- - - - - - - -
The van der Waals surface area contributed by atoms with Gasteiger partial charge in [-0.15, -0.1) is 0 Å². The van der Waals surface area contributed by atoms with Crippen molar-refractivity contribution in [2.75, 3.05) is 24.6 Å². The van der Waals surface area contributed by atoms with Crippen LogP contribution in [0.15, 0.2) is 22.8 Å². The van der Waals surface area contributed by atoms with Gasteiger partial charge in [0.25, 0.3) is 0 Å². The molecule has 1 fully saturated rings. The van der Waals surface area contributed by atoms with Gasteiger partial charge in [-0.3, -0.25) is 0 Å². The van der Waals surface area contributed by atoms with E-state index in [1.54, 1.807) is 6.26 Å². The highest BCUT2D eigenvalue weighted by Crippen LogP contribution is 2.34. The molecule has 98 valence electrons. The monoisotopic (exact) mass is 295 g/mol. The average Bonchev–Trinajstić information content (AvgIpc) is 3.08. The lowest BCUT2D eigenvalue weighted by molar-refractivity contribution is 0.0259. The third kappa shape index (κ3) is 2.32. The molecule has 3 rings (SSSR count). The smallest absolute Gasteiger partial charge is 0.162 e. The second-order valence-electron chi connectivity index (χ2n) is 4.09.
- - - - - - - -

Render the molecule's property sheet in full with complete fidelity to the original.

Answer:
The van der Waals surface area contributed by atoms with Gasteiger partial charge in [-0.15, -0.1) is 0 Å². The van der Waals surface area contributed by atoms with Crippen molar-refractivity contribution in [2.75, 3.05) is 24.6 Å². The van der Waals surface area contributed by atoms with Crippen LogP contribution in [0.15, 0.2) is 22.8 Å². The van der Waals surface area contributed by atoms with Gasteiger partial charge in [0.25, 0.3) is 0 Å². The molecule has 1 fully saturated rings. The van der Waals surface area contributed by atoms with Gasteiger partial charge in [-0.3, -0.25) is 0 Å². The van der Waals surface area contributed by atoms with E-state index in [1.54, 1.807) is 6.26 Å². The highest BCUT2D eigenvalue weighted by Crippen LogP contribution is 2.34. The molecule has 98 valence electrons. The monoisotopic (exact) mass is 295 g/mol. The average Bonchev–Trinajstić information content (AvgIpc) is 3.08. The lowest BCUT2D eigenvalue weighted by molar-refractivity contribution is 0.0259. The third kappa shape index (κ3) is 2.32. The molecule has 3 rings (SSSR count). The smallest absolute Gasteiger partial charge is 0.162 e. The second-order valence-electron chi connectivity index (χ2n) is 4.09.